Recently the topic for the weekly Twitter chat addressing world language teaching issues, #langchat, was the role of the textbook in the classroom. Teachers on Twitter just seem naturally more progressive to me anyway, but I was pleasantly surprised to see how many teachers are working to break their chains to the textbook.
What’s wrong with the textbook?
You may feel like something is not quite right with your textbook-based class, or you may love your textbook and how easy it makes your world and wonder what I’m talking about. In a nutshell, these are my problems with textbooks:
- They’re written by people who have to care about politics. Textbook companies, in order to maximize their profits, have to do whatever it takes to get their textbook adopted by the maximum number of school systems.
- They’re out of date as soon as they’re printed. Your textbook may know that Hugo Chávez hates America, but does it know that he’s dying, or how his last election went and why?
- They consistently contain almost no communicative input. Instructions are not communicative. Charts are not communicative. Not in a real-world setting anyway.
- They contain too much information. You may expect students to study 150 words and 4 verb charts per chapter, but you can be it won’t do anything for their proficiency and the school-lovers who do well will forget this information by next month at the latest.
- They are unmotivating. Seriously, when’s the last time even your nerdiest student was motivated by a textbook after the third week of school.
And that’s just a few off the top of my head.
BUT… developing your own curriculum is time consuming and can be overwhelming. I know some teachers who have thought about quitting after their first year because they were only trained to teach from the textbook and found it such a time-consuming struggle to develop their own materials. Where do you start? Watch for an upcoming series on tips to step outside the textbook (and I’m really thinking about writing a book on this topic), but for now, here are a few keys that have made it much easier for me.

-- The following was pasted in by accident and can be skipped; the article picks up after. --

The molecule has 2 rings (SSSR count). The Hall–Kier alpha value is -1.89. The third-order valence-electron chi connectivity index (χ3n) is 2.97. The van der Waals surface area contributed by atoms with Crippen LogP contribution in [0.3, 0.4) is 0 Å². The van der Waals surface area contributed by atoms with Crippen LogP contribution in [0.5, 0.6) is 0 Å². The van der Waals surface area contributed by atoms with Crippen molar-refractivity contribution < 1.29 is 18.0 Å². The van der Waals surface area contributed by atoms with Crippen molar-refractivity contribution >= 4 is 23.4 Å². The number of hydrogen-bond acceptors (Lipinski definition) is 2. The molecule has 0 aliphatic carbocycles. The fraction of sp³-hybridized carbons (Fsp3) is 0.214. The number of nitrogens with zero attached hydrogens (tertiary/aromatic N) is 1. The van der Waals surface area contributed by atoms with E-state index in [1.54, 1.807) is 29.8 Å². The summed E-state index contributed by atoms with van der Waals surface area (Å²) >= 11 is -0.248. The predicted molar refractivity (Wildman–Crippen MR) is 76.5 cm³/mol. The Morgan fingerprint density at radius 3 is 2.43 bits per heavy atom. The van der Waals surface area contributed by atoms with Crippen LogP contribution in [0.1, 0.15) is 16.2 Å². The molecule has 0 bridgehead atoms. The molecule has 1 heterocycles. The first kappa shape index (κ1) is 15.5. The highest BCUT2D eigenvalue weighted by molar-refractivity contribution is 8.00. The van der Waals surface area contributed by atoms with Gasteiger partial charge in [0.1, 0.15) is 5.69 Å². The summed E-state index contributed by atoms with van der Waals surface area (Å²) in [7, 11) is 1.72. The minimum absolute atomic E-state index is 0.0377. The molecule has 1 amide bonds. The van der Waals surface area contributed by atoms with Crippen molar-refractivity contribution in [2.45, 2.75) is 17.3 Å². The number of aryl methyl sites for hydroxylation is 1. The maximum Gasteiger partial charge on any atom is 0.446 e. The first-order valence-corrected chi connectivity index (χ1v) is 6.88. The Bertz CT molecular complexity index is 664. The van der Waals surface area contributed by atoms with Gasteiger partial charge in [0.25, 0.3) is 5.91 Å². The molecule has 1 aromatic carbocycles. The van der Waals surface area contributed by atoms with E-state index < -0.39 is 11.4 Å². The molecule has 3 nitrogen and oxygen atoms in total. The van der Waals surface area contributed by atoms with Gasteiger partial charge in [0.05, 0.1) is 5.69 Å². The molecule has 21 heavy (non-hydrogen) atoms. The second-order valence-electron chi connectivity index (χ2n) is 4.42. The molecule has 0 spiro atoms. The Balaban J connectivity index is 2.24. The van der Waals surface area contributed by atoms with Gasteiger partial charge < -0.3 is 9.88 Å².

- Take baby steps. One message that was loud and clear during that #langchat last month: no one who ditched the textbook did it all at once. For me, it was about a three-year journey before we were textbook-free. Don’t feel like if you think teaching without the textbook is better, you have to throw it out the window today.
- Start with the end in mind. In a system called backward design, you set your goals first and then work backward from there. In our case, decide on the proficiency-based assessments you’ll have at the end of the unit, and then ask yourself: what activities will get my students there? In this way, it takes me a few hours to plan a unit but then I have all my activities (and basically, lesson plans) done for the next 4-6 weeks, depending on the length of the unit.
- Hone your Google skills. Learn how to find better authentic sources by using the right key words. Or…
- Let students do the work. They’ll learn better (and develop more life skills) and you’ll stress less if you let students investigate the theme/question on their own. This is especially easy if your students have their own devices or you have access to a computer lab.
I hope you are encouraged to take some small, effective steps toward more communicative teaching than a textbook can offer.
Photo credit: Pablo Municio